# E = mc2 . behaviour of m?

1. Nov 11, 2005

### Lakshminarayanan.V

e = mc2..... behaviour of m?????

hi all

scenario: in space.

when an article is being accelerated to the speed of light it is said that it can achieve a max of v=c and its mass starts to increase ( it adds energy to mass rather than velocity.). fine. now without using e = mc2 or any other einstein derived eqn pls explain, how a body (that is accelerated) adds the energy to mass, rather why does it become heavier and heavier as it reaches speeds close to that of light? if u cud explain it considering the constituents of the article (atoms) that wud go very well with the sort of explanation i need. thank you.

reg.

vln

2. Nov 11, 2005

### daniel_i_l

just like time and space, mass is relative to. If you agree that you can mesure mass with a ruler and a clock, then since those mesurments are relative, the mass that you mesure will be relative to. It is important to note that the rest-mass dosn't change.
you might want to look here:

Last edited by a moderator: Apr 21, 2017
3. Nov 11, 2005

### sruthisupriya

i don't know if I am right, but we know that energy acquired by a moving body increases its KE(velocity) and viceversa.So, when the velocity approaches c,the energy goes on increasing.but, the velocity cannot go beyond c and hence the energy has to manifest itself in another form.And at that point, the only way to do so is to add up to the mass.sorry, but e=mc^2 cannot just stop being there.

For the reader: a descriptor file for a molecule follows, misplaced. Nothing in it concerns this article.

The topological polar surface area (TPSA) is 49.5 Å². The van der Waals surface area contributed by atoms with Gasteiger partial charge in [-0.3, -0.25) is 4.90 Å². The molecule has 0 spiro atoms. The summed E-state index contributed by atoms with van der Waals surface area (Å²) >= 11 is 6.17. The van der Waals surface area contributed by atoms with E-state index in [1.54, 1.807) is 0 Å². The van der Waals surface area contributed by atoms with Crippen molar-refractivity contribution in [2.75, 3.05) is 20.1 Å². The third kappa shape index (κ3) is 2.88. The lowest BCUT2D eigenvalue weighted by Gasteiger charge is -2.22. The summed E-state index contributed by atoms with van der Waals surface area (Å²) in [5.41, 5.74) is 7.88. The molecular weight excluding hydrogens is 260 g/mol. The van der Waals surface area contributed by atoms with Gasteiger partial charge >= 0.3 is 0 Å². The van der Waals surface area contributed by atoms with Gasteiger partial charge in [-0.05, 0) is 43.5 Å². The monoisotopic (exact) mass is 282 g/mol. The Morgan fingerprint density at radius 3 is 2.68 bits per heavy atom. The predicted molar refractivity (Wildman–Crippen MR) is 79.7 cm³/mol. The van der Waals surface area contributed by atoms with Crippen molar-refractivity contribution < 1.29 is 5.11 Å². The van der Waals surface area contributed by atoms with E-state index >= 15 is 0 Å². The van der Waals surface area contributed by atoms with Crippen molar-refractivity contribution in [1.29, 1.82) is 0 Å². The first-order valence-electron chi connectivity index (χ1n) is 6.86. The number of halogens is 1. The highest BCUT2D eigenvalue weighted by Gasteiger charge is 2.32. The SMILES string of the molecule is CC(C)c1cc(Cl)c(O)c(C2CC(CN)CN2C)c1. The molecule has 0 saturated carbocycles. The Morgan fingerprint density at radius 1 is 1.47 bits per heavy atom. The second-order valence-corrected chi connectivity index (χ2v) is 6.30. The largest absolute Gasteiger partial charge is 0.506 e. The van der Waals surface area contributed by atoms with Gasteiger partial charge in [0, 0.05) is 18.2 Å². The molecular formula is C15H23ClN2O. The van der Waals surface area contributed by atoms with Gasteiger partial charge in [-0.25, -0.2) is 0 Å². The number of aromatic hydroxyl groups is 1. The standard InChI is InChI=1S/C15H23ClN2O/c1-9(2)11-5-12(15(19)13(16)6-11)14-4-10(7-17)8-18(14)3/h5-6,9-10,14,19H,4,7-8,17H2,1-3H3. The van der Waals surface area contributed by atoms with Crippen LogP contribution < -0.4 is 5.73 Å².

4. Nov 11, 2005

### mitchellmckain

This idea of increased mass is very misleading. If you get on a ship and accelerate to 99.5% of the speed of light, nothing on the ship changes in any way. However if a particle of mass m is moving toward you with this velocity its total energy is 10 mc^2, which is the rest mass energy mc^2 plus a kinetic energy of 9 mc^2. There is a similar increase in momentum to 10mv. Some people like to call this kinetic energy and momentum increased or relativistic mass. This would mean that it is the mass that increases from m to M = 10 m and then momentum would be given by the usual formula Mv and instead of kinetic energy we have increased mass energy given by Mc^2.
I think this is a little absurd and apparently the opinion of many of educators in relativity has been shifting in this direction. See my thread entitled "Idea of increased mass at relativistic speeds" lower in the list of threads, for more details.

5. Nov 11, 2005

### MichaelW24

I would say the mass does not increase, as the value of "m" in equations does not increase. For example the poster above said "if a particle of mass m is moving toward you with this velocity its total energy is 10 mc^2", which is true but clearly m still stands for the rest mass, which does not change.

Instead, I'd say that the momentum changes, and the momentum in relativity is given by p = gamma*m*v, so again the mass m does not change. However by applying a constant force on a particle of mass m, it will accelerate from rest, but usually you assume that a constant force means a constant acceleration, only the case when mass is constant. If you say that the force is equal to d(p)/dt, (the more general defenition), and then use the modified formula for momentum, then the momentum can continually increase, increasing the tital energy of the particle. The only thing, is that at any instant when the particle is travelling at v, the increase in velocity is overtaken by the increase in the value gamma*m as v gets close to c..